Digital or IP cameras are more commonly chosen today though. Why? Because digital cameras offer incredibly high resolution. A higher resolution allow the camera to perform functions like facial recognition, license plate recognition, and the ability to digitally zoom distances of more than 100 feet. Digital video cameras also are more compatible with wireless technology and can be better suited for remote video surveillance needs.
where do the security camera signals go

Where Do the Camera Signals Go?

Once your analog or digital camera starts rolling, it must do something with the video and audio signals it records. An analog camera sends the signals to a Digital Video Recorder (DVR). The DVR records, processes, and stores all the data the camera recorded. The analog camera must be connected to the DVR by a coaxial cable. The DVR (depending on the model you have purchased) can take the recordings transmit them to a monitor for immediate viewing. You can watch these on your TV screen or your computer—and it can do this through a wired or wireless connection. It can even stream the footage to your smartphone, tablet, or laptop with a WLAN card.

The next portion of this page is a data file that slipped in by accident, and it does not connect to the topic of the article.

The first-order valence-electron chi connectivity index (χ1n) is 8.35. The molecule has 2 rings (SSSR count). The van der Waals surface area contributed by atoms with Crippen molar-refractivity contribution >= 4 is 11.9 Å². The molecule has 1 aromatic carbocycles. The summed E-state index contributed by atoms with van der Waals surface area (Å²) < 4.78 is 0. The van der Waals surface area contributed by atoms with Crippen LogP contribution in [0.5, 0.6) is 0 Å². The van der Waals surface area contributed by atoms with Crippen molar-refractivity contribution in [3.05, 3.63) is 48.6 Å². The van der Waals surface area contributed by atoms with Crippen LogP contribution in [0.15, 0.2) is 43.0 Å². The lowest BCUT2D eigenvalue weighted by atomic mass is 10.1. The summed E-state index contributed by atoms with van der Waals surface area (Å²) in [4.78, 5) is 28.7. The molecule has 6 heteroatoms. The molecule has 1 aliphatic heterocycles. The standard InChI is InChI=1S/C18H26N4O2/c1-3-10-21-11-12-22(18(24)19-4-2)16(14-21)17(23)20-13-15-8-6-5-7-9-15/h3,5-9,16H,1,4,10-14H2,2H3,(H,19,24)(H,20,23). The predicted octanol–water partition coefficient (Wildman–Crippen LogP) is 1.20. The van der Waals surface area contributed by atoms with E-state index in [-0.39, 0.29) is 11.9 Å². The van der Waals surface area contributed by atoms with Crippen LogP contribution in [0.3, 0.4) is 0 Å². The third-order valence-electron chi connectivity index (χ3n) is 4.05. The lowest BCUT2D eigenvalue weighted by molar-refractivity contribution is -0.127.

A digital or IP camera has everything needed to record, process and store the video or audio data built into the unit itself; this eliminates the need to connect it to a DVR unit physically. The data from this camera is sent to wherever you’d like to view it via an NVR (a Network Video Recorder), which is just a piece of software, not a physical unit. This software creates a network, so the components of your security system can communicate with one another and ultimately transmit the signals to wherever you’d like them to go.  
 

Powering Your Security Camera